U.S. House Passes Series of Amendments to Crack Down on Animal Cruelty, Trophy Hunting of Threatened Species

Cecil the lion killed in Zimbabwe by American dentist

Cockfighting Ring

Soring

Example of soring that enforcement of the Horse Protection Act would prevent

House approves $3 Million for Animal Fighting and Other Anti-Cruelty Enforcement, Restricts Elephant and Lion Trophy Imports

Without enforcement, our laws are nothing but words.”

— Holly Gann, director of federal affairs at Animal Wellness Action

WASHINGTON, DC, USA, June 21, 2019 /EINPresswire.com/ — Today, the U.S. House passed three animal protection amendments to H.R. 3055 that seek proper enforcement of our federal animal welfare and conservation laws. Two amendments attracted broad bipartisan support and seek to dedicate funding to the enforcement of our federal anti-cruelty laws to stop animal fighting, animal crushing, and horse soring, and a third also limit imports of sport hunted trophies of elephants and lions from three African countries. H.R. 3055, which includes these and other amendments, continues with the amendment process before final action is taken by the House.

The Stevens-King amendment passed in a roll call vote of 381-50, with not a single Democrat opposing the measure. The Neguse-King amendment passed by a voice vote, as part of a set of amendments taken up en bloc. And the Buchanan-Huffman amendment passed in a roll call vote of 239 – 193.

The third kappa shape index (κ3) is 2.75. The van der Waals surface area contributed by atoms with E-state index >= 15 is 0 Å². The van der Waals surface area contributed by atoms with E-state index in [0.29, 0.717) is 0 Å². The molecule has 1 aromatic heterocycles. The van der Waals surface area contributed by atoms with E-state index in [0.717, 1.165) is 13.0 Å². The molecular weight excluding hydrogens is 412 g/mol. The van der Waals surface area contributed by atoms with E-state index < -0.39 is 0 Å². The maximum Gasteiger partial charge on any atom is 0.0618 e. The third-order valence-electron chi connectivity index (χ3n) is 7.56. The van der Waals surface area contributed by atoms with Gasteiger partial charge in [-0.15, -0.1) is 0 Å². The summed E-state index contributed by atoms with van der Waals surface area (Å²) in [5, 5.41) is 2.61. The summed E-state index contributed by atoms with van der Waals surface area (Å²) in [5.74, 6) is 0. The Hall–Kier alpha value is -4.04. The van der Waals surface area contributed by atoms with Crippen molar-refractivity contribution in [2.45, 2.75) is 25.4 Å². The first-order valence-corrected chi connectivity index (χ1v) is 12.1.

“Congress has made great strides to improve our animal welfare laws and rid this country of heartless cruelty toward animals, yet there are currently insufficient resources to ensure that these laws are adequately enforced,” said Congresswoman Haley Stevens. “This amendment takes bold action to both defend the rights of animals and protect the safety of our communities. I will urge my colleagues to support this important amendment and will work to include it in the final appropriations bill.”

“I was honored to lead this bipartisan, commonsense amendment to secure funds for USDA investigations of animal fighting," said Congressman Joe Neguse. Enforcement by USDA’s Office of the Inspector General (OIG), which is responsible for investigating these crimes, has badly lagged. With adequate funding moving forward, the OIG can better identify and intervene in these horrific crimes, and ultimately bring these cruel activities to an end. Addressing these crimes will not only help prevent the suffering of animals, but will also deter the drug trafficking, gang violence, and other violence against people that goes hand-in-hand with animal fighting activities.”

“The House has taken a series of votes to crack down on vicious acts of animal cruelty through enhanced enforcement and also to see that the provisions of the Endangered Species Act are not undercut by allowing elephant and lion trophies to be imported into our country,” said Wayne Pacelle, founder of Animal Wellness Action. “We thank our legislative leaders and our other House supporters and ask that the Senate take similar action on these measures.”

“Without enforcement, our laws are nothing but words,” said Holly Gann, director of federal affairs at Animal Wellness Foundation. “The United States Department of Agriculture must vigorously enforce the animal fighting law, and we encourage the Department of Justice to establish an Animal Cruelty Crimes unit with personnel focused solely on these issues to allow for efficient and effective enforcement.”